The Supreme Court this week ruled against a California video game law that would ban the sale of violent video games to minors.

In a 7-2 decision, the court ruled that video game content is protected by the First Amendment like books and movies.

“There is no tradition in this country of specially restricting children’s access to depictions of violence,” Justice Antonin Scalia said Mon.

In a majority opinion, the High Court stated that a legislature cannot create new categories of unprotected speech simply by weighing the value of a particular category against its social costs and then punishing it if it fails the test.”

Additionally, the court found the connection between violent video games and aggressive behavior to be small and indistinguishable from effects produced by other media.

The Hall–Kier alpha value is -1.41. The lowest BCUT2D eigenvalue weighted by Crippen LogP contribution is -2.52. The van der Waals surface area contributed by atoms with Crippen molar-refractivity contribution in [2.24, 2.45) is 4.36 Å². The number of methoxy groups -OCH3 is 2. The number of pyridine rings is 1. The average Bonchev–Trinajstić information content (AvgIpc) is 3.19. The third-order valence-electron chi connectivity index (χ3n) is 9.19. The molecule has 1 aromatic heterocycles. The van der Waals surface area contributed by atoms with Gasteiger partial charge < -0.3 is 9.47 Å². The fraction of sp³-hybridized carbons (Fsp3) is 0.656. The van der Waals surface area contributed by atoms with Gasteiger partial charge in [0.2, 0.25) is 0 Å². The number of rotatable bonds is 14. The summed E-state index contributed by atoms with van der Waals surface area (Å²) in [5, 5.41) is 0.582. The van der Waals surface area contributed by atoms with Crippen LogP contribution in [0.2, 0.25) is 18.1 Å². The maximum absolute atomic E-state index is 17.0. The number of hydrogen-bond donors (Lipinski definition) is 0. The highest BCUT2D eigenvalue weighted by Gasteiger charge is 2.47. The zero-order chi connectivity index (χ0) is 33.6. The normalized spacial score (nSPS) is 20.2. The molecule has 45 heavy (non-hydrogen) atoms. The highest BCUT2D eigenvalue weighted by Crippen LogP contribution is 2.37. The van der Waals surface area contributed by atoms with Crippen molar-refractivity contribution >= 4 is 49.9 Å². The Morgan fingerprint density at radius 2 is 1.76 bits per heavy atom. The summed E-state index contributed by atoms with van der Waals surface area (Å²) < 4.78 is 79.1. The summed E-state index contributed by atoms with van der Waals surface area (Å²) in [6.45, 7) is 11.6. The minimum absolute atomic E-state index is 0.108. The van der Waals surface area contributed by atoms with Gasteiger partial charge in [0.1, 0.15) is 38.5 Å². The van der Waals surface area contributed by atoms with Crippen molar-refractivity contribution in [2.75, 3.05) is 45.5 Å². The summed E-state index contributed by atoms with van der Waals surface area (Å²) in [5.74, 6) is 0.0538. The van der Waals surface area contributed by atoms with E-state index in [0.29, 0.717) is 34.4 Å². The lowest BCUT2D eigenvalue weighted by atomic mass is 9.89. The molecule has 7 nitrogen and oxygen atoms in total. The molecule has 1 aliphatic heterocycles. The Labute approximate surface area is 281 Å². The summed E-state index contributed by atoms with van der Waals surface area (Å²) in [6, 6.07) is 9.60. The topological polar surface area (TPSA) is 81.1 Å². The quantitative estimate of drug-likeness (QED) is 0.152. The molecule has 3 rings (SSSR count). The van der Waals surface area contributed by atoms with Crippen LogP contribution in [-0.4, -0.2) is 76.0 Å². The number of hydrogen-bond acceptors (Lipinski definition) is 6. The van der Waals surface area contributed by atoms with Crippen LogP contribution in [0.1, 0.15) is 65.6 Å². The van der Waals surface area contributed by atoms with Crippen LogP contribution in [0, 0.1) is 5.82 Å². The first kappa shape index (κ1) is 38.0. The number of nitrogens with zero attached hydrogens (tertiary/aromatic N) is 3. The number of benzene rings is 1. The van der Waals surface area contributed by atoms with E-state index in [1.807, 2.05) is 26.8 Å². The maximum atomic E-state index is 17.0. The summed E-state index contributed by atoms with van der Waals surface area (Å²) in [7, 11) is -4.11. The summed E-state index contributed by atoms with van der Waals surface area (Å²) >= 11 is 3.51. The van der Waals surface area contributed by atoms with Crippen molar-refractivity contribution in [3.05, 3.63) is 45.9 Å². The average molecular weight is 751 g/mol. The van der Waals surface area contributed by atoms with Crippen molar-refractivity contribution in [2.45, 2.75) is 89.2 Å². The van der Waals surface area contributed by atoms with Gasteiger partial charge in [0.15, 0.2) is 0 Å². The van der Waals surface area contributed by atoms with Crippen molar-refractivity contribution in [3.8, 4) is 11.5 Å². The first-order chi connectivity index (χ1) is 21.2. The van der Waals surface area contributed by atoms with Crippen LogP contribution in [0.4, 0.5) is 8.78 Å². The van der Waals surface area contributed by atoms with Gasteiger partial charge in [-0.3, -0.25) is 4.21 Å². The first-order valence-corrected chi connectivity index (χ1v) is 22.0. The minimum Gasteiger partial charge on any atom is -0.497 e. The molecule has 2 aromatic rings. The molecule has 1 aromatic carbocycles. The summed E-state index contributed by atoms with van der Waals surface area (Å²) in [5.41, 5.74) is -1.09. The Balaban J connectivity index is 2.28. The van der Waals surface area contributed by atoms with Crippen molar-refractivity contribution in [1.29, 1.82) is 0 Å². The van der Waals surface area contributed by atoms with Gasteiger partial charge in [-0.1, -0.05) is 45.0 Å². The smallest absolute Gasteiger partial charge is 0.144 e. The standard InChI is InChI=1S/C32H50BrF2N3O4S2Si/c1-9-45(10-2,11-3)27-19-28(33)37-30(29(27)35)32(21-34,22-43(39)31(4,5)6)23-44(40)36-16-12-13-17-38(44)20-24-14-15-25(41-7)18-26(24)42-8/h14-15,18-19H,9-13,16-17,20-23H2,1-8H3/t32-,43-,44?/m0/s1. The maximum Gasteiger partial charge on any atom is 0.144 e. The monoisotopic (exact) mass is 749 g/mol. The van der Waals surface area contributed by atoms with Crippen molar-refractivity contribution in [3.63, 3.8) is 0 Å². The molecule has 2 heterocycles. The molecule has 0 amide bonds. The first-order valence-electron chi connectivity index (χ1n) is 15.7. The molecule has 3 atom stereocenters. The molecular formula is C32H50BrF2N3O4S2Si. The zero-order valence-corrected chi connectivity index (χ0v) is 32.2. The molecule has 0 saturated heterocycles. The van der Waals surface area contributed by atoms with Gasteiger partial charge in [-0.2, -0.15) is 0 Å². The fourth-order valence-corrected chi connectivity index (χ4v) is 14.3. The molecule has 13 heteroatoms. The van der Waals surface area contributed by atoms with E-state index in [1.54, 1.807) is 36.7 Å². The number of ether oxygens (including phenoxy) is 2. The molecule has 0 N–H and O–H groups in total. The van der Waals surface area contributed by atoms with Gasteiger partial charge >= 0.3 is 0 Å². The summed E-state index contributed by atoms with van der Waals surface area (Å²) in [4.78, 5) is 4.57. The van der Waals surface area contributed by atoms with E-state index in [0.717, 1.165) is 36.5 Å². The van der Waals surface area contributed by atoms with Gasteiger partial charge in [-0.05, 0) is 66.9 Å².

Former California Governor Arnold Schwarzenegger signed Bill AB 1179 into law which imposed a civil fine of $1,000 on any person who sold or rented a violent video game and required a label to be placed on games deemed violent.

The law was overturned post a lawsuit filed by video game trade groups.

Six other states passed similar laws that were all subsequently struck down in court.

The Entertainment Merchants Association currently employs a rating system for video games from E for Everyone to M for Mature. In addition, point-of-sale registers at retailers prompt employees to request identification for sale of video game titles intended for users age 17 and older.

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